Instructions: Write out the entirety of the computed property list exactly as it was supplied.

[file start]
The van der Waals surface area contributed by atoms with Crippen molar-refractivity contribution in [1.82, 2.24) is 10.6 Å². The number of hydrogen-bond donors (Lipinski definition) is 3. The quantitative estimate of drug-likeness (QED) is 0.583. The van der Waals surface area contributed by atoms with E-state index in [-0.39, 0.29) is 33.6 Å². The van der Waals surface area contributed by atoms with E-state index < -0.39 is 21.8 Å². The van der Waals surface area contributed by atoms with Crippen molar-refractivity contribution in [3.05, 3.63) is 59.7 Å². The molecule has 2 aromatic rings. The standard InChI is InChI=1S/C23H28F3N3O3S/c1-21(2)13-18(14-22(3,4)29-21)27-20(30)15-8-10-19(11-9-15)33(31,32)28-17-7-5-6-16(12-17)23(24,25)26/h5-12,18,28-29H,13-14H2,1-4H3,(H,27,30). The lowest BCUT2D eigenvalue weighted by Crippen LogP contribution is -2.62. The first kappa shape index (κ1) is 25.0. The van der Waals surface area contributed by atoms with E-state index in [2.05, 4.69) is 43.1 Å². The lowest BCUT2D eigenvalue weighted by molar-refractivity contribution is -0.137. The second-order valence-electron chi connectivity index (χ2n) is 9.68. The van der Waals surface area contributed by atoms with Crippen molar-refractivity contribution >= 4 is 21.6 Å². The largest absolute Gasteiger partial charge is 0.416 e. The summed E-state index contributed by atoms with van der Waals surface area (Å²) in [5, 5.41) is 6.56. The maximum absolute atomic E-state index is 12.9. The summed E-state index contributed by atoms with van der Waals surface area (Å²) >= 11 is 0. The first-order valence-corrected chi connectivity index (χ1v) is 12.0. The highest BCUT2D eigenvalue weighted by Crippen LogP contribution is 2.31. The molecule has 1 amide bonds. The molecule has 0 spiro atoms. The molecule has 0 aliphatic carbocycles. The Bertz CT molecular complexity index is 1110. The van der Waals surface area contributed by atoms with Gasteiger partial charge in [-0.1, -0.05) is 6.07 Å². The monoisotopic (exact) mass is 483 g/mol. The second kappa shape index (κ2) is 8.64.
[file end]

The van der Waals surface area contributed by atoms with Crippen molar-refractivity contribution in [1.82, 2.24) is 10.6 Å². The number of hydrogen-bond donors (Lipinski definition) is 3. The quantitative estimate of drug-likeness (QED) is 0.583. The van der Waals surface area contributed by atoms with E-state index in [-0.39, 0.29) is 33.6 Å². The van der Waals surface area contributed by atoms with E-state index < -0.39 is 21.8 Å². The van der Waals surface area contributed by atoms with Crippen molar-refractivity contribution in [3.05, 3.63) is 59.7 Å². The molecule has 2 aromatic rings. The standard InChI is InChI=1S/C23H28F3N3O3S/c1-21(2)13-18(14-22(3,4)29-21)27-20(30)15-8-10-19(11-9-15)33(31,32)28-17-7-5-6-16(12-17)23(24,25)26/h5-12,18,28-29H,13-14H2,1-4H3,(H,27,30). The lowest BCUT2D eigenvalue weighted by Crippen LogP contribution is -2.62. The first kappa shape index (κ1) is 25.0. The van der Waals surface area contributed by atoms with E-state index in [2.05, 4.69) is 43.1 Å². The lowest BCUT2D eigenvalue weighted by molar-refractivity contribution is -0.137. The second-order valence-electron chi connectivity index (χ2n) is 9.68. The van der Waals surface area contributed by atoms with Crippen molar-refractivity contribution >= 4 is 21.6 Å². The largest absolute Gasteiger partial charge is 0.416 e. The summed E-state index contributed by atoms with van der Waals surface area (Å²) in [5, 5.41) is 6.56. The maximum absolute atomic E-state index is 12.9. The summed E-state index contributed by atoms with van der Waals surface area (Å²) >= 11 is 0. The first-order valence-corrected chi connectivity index (χ1v) is 12.0. The highest BCUT2D eigenvalue weighted by Crippen LogP contribution is 2.31. The molecule has 1 amide bonds. The molecule has 0 spiro atoms. The molecule has 0 aliphatic carbocycles. The Bertz CT molecular complexity index is 1110. The van der Waals surface area contributed by atoms with Gasteiger partial charge in [-0.1, -0.05) is 6.07 Å². The monoisotopic (exact) mass is 483 g/mol. The second kappa shape index (κ2) is 8.64.